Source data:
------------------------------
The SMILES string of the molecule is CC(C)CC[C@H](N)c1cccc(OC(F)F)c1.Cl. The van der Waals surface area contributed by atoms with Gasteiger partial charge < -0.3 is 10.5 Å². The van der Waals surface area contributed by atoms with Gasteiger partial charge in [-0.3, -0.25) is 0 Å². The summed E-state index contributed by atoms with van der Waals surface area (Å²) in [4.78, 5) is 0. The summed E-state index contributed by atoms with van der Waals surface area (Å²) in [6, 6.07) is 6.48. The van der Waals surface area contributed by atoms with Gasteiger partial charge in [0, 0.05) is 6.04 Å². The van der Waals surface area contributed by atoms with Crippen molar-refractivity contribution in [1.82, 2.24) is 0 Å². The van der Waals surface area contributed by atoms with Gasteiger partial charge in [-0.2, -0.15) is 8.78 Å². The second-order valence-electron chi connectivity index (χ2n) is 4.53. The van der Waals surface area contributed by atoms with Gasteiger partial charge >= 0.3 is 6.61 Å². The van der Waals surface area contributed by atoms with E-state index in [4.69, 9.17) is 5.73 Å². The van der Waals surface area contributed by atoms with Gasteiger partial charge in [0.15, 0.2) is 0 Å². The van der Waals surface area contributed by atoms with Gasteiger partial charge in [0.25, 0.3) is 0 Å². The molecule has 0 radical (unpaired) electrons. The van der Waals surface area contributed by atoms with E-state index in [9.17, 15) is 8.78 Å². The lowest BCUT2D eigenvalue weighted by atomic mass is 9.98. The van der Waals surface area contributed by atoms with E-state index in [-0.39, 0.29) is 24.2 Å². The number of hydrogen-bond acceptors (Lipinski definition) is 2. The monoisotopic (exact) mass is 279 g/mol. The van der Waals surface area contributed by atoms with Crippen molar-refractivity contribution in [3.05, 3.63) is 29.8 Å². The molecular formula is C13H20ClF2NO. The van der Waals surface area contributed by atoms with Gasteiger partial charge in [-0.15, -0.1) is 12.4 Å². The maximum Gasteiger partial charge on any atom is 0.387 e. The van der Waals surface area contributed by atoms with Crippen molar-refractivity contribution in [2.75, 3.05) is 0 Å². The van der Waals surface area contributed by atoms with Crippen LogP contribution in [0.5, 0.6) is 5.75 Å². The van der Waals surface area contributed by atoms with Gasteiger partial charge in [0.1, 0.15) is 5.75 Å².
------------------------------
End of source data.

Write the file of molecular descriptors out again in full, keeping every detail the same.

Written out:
The SMILES string of the molecule is CC(C)CC[C@H](N)c1cccc(OC(F)F)c1.Cl. The van der Waals surface area contributed by atoms with Gasteiger partial charge < -0.3 is 10.5 Å². The van der Waals surface area contributed by atoms with Gasteiger partial charge in [-0.3, -0.25) is 0 Å². The summed E-state index contributed by atoms with van der Waals surface area (Å²) in [4.78, 5) is 0. The summed E-state index contributed by atoms with van der Waals surface area (Å²) in [6, 6.07) is 6.48. The van der Waals surface area contributed by atoms with Gasteiger partial charge in [0, 0.05) is 6.04 Å². The van der Waals surface area contributed by atoms with Crippen molar-refractivity contribution in [1.82, 2.24) is 0 Å². The van der Waals surface area contributed by atoms with Gasteiger partial charge in [-0.2, -0.15) is 8.78 Å². The second-order valence-electron chi connectivity index (χ2n) is 4.53. The van der Waals surface area contributed by atoms with Gasteiger partial charge >= 0.3 is 6.61 Å². The van der Waals surface area contributed by atoms with E-state index in [4.69, 9.17) is 5.73 Å². The van der Waals surface area contributed by atoms with Gasteiger partial charge in [0.15, 0.2) is 0 Å². The van der Waals surface area contributed by atoms with Gasteiger partial charge in [0.25, 0.3) is 0 Å². The molecule has 0 radical (unpaired) electrons. The van der Waals surface area contributed by atoms with E-state index in [9.17, 15) is 8.78 Å². The lowest BCUT2D eigenvalue weighted by atomic mass is 9.98. The van der Waals surface area contributed by atoms with E-state index in [-0.39, 0.29) is 24.2 Å². The number of hydrogen-bond acceptors (Lipinski definition) is 2. The monoisotopic (exact) mass is 279 g/mol. The van der Waals surface area contributed by atoms with Crippen molar-refractivity contribution in [3.05, 3.63) is 29.8 Å². The molecular formula is C13H20ClF2NO. The van der Waals surface area contributed by atoms with Gasteiger partial charge in [-0.15, -0.1) is 12.4 Å². The maximum Gasteiger partial charge on any atom is 0.387 e. The van der Waals surface area contributed by atoms with Crippen molar-refractivity contribution in [2.75, 3.05) is 0 Å². The van der Waals surface area contributed by atoms with Crippen LogP contribution in [0.5, 0.6) is 5.75 Å². The van der Waals surface area contributed by atoms with Gasteiger partial charge in [0.1, 0.15) is 5.75 Å².